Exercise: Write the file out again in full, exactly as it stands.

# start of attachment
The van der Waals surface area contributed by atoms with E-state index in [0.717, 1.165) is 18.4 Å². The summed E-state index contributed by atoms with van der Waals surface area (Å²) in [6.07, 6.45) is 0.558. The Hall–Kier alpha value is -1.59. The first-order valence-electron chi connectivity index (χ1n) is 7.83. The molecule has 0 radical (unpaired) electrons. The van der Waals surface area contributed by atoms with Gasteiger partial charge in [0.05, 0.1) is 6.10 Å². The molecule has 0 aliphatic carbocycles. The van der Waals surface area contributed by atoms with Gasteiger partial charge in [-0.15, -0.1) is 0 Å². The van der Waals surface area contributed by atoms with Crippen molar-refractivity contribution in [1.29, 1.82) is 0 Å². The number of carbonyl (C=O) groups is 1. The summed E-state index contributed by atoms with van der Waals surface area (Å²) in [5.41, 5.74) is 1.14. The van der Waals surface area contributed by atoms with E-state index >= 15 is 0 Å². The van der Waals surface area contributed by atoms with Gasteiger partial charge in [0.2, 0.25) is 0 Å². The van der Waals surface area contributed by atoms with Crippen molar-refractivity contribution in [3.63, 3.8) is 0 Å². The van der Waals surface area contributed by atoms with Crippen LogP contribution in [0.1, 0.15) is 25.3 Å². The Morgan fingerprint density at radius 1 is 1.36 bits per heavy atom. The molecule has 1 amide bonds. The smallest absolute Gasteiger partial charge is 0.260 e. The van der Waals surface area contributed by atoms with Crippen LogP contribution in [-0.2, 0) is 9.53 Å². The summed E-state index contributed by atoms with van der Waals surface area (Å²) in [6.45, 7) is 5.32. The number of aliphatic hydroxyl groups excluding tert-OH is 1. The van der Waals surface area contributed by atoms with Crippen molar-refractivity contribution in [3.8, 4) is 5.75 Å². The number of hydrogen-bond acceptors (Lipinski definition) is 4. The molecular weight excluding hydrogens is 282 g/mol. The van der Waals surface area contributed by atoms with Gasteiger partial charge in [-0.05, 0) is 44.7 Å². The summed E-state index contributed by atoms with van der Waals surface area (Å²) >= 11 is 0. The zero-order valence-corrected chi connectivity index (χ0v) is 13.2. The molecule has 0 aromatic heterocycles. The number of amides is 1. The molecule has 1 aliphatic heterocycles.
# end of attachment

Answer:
The van der Waals surface area contributed by atoms with E-state index in [0.717, 1.165) is 18.4 Å². The summed E-state index contributed by atoms with van der Waals surface area (Å²) in [6.07, 6.45) is 0.558. The Hall–Kier alpha value is -1.59. The first-order valence-electron chi connectivity index (χ1n) is 7.83. The molecule has 0 radical (unpaired) electrons. The van der Waals surface area contributed by atoms with Gasteiger partial charge in [0.05, 0.1) is 6.10 Å². The molecule has 0 aliphatic carbocycles. The van der Waals surface area contributed by atoms with Gasteiger partial charge in [-0.15, -0.1) is 0 Å². The van der Waals surface area contributed by atoms with Crippen molar-refractivity contribution in [1.29, 1.82) is 0 Å². The number of carbonyl (C=O) groups is 1. The summed E-state index contributed by atoms with van der Waals surface area (Å²) in [5.41, 5.74) is 1.14. The van der Waals surface area contributed by atoms with E-state index >= 15 is 0 Å². The van der Waals surface area contributed by atoms with Gasteiger partial charge in [0.2, 0.25) is 0 Å². The van der Waals surface area contributed by atoms with Crippen molar-refractivity contribution in [3.63, 3.8) is 0 Å². The van der Waals surface area contributed by atoms with Crippen LogP contribution in [0.1, 0.15) is 25.3 Å². The Morgan fingerprint density at radius 1 is 1.36 bits per heavy atom. The molecule has 1 amide bonds. The smallest absolute Gasteiger partial charge is 0.260 e. The van der Waals surface area contributed by atoms with Crippen LogP contribution in [-0.2, 0) is 9.53 Å². The summed E-state index contributed by atoms with van der Waals surface area (Å²) in [6.45, 7) is 5.32. The number of aliphatic hydroxyl groups excluding tert-OH is 1. The van der Waals surface area contributed by atoms with Crippen molar-refractivity contribution in [3.8, 4) is 5.75 Å². The number of hydrogen-bond acceptors (Lipinski definition) is 4. The molecular weight excluding hydrogens is 282 g/mol. The van der Waals surface area contributed by atoms with Gasteiger partial charge in [-0.05, 0) is 44.7 Å². The summed E-state index contributed by atoms with van der Waals surface area (Å²) >= 11 is 0. The zero-order valence-corrected chi connectivity index (χ0v) is 13.2. The molecule has 0 aromatic heterocycles. The number of amides is 1. The molecule has 1 aliphatic heterocycles.